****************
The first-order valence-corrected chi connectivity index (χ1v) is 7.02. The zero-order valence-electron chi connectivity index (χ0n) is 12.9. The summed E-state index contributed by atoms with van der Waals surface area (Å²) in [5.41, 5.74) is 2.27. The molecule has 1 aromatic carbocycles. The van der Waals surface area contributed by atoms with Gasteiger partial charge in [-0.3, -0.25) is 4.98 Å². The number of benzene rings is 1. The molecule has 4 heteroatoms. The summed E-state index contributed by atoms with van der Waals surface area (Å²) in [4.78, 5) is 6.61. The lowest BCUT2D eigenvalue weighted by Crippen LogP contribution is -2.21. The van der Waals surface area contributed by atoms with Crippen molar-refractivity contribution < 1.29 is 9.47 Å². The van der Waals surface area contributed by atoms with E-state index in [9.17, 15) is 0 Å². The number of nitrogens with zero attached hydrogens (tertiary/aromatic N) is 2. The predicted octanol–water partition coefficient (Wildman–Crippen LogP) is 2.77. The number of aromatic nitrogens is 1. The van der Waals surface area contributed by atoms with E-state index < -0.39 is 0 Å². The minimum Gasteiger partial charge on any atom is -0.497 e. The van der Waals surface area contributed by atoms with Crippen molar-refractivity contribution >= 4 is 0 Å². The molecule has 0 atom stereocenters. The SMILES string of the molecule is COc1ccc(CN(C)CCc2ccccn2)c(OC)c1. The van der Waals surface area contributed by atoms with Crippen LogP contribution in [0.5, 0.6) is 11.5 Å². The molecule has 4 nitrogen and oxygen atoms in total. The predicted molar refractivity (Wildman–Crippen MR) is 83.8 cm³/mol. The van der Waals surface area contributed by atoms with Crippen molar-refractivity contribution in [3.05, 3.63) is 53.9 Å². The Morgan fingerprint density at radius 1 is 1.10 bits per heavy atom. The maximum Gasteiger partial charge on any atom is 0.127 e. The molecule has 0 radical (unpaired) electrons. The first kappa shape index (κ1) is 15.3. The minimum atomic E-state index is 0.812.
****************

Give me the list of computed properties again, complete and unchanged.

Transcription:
The first-order valence-corrected chi connectivity index (χ1v) is 7.02. The zero-order valence-electron chi connectivity index (χ0n) is 12.9. The summed E-state index contributed by atoms with van der Waals surface area (Å²) in [5.41, 5.74) is 2.27. The molecule has 1 aromatic carbocycles. The van der Waals surface area contributed by atoms with Gasteiger partial charge in [-0.3, -0.25) is 4.98 Å². The number of benzene rings is 1. The molecule has 4 heteroatoms. The summed E-state index contributed by atoms with van der Waals surface area (Å²) in [4.78, 5) is 6.61. The lowest BCUT2D eigenvalue weighted by Crippen LogP contribution is -2.21. The van der Waals surface area contributed by atoms with Crippen molar-refractivity contribution < 1.29 is 9.47 Å². The van der Waals surface area contributed by atoms with E-state index in [9.17, 15) is 0 Å². The number of nitrogens with zero attached hydrogens (tertiary/aromatic N) is 2. The predicted octanol–water partition coefficient (Wildman–Crippen LogP) is 2.77. The number of aromatic nitrogens is 1. The van der Waals surface area contributed by atoms with E-state index < -0.39 is 0 Å². The minimum Gasteiger partial charge on any atom is -0.497 e. The van der Waals surface area contributed by atoms with Crippen molar-refractivity contribution >= 4 is 0 Å². The molecule has 0 atom stereocenters. The SMILES string of the molecule is COc1ccc(CN(C)CCc2ccccn2)c(OC)c1. The van der Waals surface area contributed by atoms with Crippen LogP contribution in [0.5, 0.6) is 11.5 Å². The molecule has 4 nitrogen and oxygen atoms in total. The predicted molar refractivity (Wildman–Crippen MR) is 83.8 cm³/mol. The van der Waals surface area contributed by atoms with Crippen molar-refractivity contribution in [3.05, 3.63) is 53.9 Å². The Morgan fingerprint density at radius 1 is 1.10 bits per heavy atom. The maximum Gasteiger partial charge on any atom is 0.127 e. The molecule has 0 radical (unpaired) electrons. The first kappa shape index (κ1) is 15.3. The minimum atomic E-state index is 0.812.